Fortescue Metals Group has become the latest company to announce plans to achieve net zero operational emissions.
The goal, which the company aims to achieve by 2040, is core to Fortescue’s climate change strategy and is underpinned by a pathway to decarbonisation, it said. This includes the reduction of Scope 1 and 2 emissions from existing operations by 26% from 2020 levels, by 2030, it said.
Other miners such as Vale, BHP and Rio Tinto have all made similar pledges in the last year.
Fortescue Chief Executive Officer, Elizabeth Gaines, said: “Fortescue has a proud history of setting stretch targets and our 2030 emissions reduction commitment, together with our goal to achieve net zero operational emissions by 2040, positions Fortescue as a leader in addressing the global climate change challenge.
“Fortescue supports the Paris Agreement long-term goal of limiting global temperature rise to well below 2°C above pre-industrial levels, and our emissions reduction targets align with this international objective. Our success will be founded on practical initiatives that will allow us to deliver on our targets in an economically sustainable manner.”
Gaines said since October 2019, Fortescue and its partners have announced investments in excess of $800 million in significant energy infrastructure projects to increase its renewable energy supply. These will be a key contributor to its pathway to achieving the emissions reduction targets, she added.
This includes the Chichester Solar Gas Hybrid Project, announced with Alinta Energy in October 2019. Currently under construction, the project will include a 60 MW solar photovoltaic (PV) generation facility at the Chichester Hub, comprising Fortescue’s Christmas Creek and Cloudbreak mining operations. In addition, a circa-60 km transmission line will be built, with completion due mid-2021. This will link the Christmas Creek and Cloudbreak mining operations with Alinta Energy’s Newman gas-fired power station and 35 MW battery facility.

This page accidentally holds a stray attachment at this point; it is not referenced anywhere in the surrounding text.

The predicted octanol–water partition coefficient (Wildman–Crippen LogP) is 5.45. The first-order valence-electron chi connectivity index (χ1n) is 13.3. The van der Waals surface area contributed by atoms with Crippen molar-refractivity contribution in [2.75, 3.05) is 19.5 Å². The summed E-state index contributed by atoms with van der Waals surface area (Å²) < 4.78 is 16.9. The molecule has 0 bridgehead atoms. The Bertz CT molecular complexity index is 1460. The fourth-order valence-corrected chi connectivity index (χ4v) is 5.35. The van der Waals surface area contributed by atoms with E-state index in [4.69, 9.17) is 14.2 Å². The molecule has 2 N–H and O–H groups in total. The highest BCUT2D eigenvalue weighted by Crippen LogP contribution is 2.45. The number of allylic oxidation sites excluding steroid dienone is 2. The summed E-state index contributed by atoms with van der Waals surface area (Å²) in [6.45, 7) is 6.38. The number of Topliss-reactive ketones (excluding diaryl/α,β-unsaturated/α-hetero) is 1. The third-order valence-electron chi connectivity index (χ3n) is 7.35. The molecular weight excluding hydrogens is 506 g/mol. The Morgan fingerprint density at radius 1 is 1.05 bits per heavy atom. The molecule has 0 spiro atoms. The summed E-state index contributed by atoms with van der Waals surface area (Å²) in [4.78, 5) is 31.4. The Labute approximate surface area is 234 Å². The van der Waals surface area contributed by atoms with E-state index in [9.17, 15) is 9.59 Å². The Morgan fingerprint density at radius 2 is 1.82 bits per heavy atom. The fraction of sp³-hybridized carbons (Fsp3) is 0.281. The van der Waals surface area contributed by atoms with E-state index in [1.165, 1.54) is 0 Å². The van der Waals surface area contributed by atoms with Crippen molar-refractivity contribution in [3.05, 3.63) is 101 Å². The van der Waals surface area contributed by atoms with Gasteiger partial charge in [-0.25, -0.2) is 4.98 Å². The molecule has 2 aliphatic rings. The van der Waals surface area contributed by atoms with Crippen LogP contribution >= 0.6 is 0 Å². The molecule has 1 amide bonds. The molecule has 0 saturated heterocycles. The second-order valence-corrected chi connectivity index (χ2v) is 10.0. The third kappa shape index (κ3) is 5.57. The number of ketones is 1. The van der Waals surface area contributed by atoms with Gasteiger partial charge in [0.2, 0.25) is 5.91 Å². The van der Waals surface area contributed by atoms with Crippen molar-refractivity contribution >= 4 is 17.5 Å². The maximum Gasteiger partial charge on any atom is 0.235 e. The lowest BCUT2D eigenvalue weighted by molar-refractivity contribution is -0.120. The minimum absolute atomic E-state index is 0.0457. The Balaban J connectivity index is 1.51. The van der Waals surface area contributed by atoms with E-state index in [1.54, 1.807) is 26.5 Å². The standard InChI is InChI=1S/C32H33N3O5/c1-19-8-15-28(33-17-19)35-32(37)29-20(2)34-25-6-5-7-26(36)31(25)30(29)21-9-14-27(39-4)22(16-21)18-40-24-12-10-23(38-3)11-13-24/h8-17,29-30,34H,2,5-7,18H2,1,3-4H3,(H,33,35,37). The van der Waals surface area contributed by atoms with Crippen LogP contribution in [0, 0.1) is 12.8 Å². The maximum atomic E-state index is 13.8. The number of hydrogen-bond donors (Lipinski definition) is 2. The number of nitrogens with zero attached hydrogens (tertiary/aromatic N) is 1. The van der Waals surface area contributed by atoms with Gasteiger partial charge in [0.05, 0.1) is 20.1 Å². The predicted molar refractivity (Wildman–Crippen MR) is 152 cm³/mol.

Another major investment is the $700 million Pilbara Energy Connect (PEC) program. This includes the $250 million Pilbara Transmission project, consisting of 275 km of high voltage transmission lines connecting Fortescue’s mine sites, and the $450 million Pilbara Generation project, comprising 150 MW of gas-fired generation, together with 150 MW of solar PV generation and large-scale battery storage. “The PEC project leverages existing assets and provides Fortescue with a hybrid solar gas energy solution that enables the delivery of stable, low cost power and supports the incorporation of additional large-scale renewable energy in the future,” the company says.
These two initiatives, together, will deliver 25-30% of Fortescue’s stationary energy requirements from solar power, according to Gaines.
Gaines added: “Mining is one of the most innovative industries in the world and Fortescue is harnessing this technology and capability to achieve carbon neutrality with a sense of urgency. In addition to the development of gas technology and renewables for our stationary energy requirements, we are working towards decarbonising our mobile fleet through the next phase of hydrogen and battery-electric energy solutions.”
In terms of hydrogen, Fortescue, in 2018, signed a partnership agreement with the CSIRO to develop its metal membrane technology, which provides the potential for the bulk transportation of hydrogen through ammonia.
Emissions data and performance against targets will be reported annually as part of Fortescue’s annual reporting suite, the company said. Baseline and annual emissions data will be calculated on a financial year basis.
While not included in the existing operations calculation, Iron Bridge – due to commence operation by mid-2022 – is likely to come with emissions reduction targets that align with Fortescue’s goal to achieve net zero operational emissions by 2040, the company said.